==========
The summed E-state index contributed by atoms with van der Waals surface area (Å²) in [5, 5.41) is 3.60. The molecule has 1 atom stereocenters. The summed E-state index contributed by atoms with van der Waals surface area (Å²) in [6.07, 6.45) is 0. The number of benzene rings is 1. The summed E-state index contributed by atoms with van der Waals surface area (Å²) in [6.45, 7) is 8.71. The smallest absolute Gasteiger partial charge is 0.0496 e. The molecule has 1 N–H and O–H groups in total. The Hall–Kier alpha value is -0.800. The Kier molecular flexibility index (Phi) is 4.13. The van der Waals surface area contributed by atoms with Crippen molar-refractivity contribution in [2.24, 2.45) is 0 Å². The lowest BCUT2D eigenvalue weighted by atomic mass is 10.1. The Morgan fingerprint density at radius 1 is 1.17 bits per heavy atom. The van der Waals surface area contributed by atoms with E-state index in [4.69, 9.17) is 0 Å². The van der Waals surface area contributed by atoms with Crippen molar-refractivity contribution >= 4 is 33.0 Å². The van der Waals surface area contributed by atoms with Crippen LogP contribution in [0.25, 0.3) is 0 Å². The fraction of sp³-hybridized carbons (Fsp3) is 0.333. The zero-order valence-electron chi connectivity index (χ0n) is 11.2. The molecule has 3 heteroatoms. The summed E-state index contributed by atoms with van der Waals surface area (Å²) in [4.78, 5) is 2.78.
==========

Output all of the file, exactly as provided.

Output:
The summed E-state index contributed by atoms with van der Waals surface area (Å²) in [5, 5.41) is 3.60. The molecule has 1 atom stereocenters. The summed E-state index contributed by atoms with van der Waals surface area (Å²) in [6.07, 6.45) is 0. The number of benzene rings is 1. The summed E-state index contributed by atoms with van der Waals surface area (Å²) in [6.45, 7) is 8.71. The smallest absolute Gasteiger partial charge is 0.0496 e. The molecule has 1 N–H and O–H groups in total. The Hall–Kier alpha value is -0.800. The Kier molecular flexibility index (Phi) is 4.13. The van der Waals surface area contributed by atoms with Crippen molar-refractivity contribution in [2.24, 2.45) is 0 Å². The lowest BCUT2D eigenvalue weighted by atomic mass is 10.1. The Morgan fingerprint density at radius 1 is 1.17 bits per heavy atom. The van der Waals surface area contributed by atoms with E-state index in [4.69, 9.17) is 0 Å². The van der Waals surface area contributed by atoms with Crippen molar-refractivity contribution >= 4 is 33.0 Å². The van der Waals surface area contributed by atoms with Crippen LogP contribution in [0.25, 0.3) is 0 Å². The fraction of sp³-hybridized carbons (Fsp3) is 0.333. The zero-order valence-electron chi connectivity index (χ0n) is 11.2. The molecule has 3 heteroatoms. The summed E-state index contributed by atoms with van der Waals surface area (Å²) in [4.78, 5) is 2.78.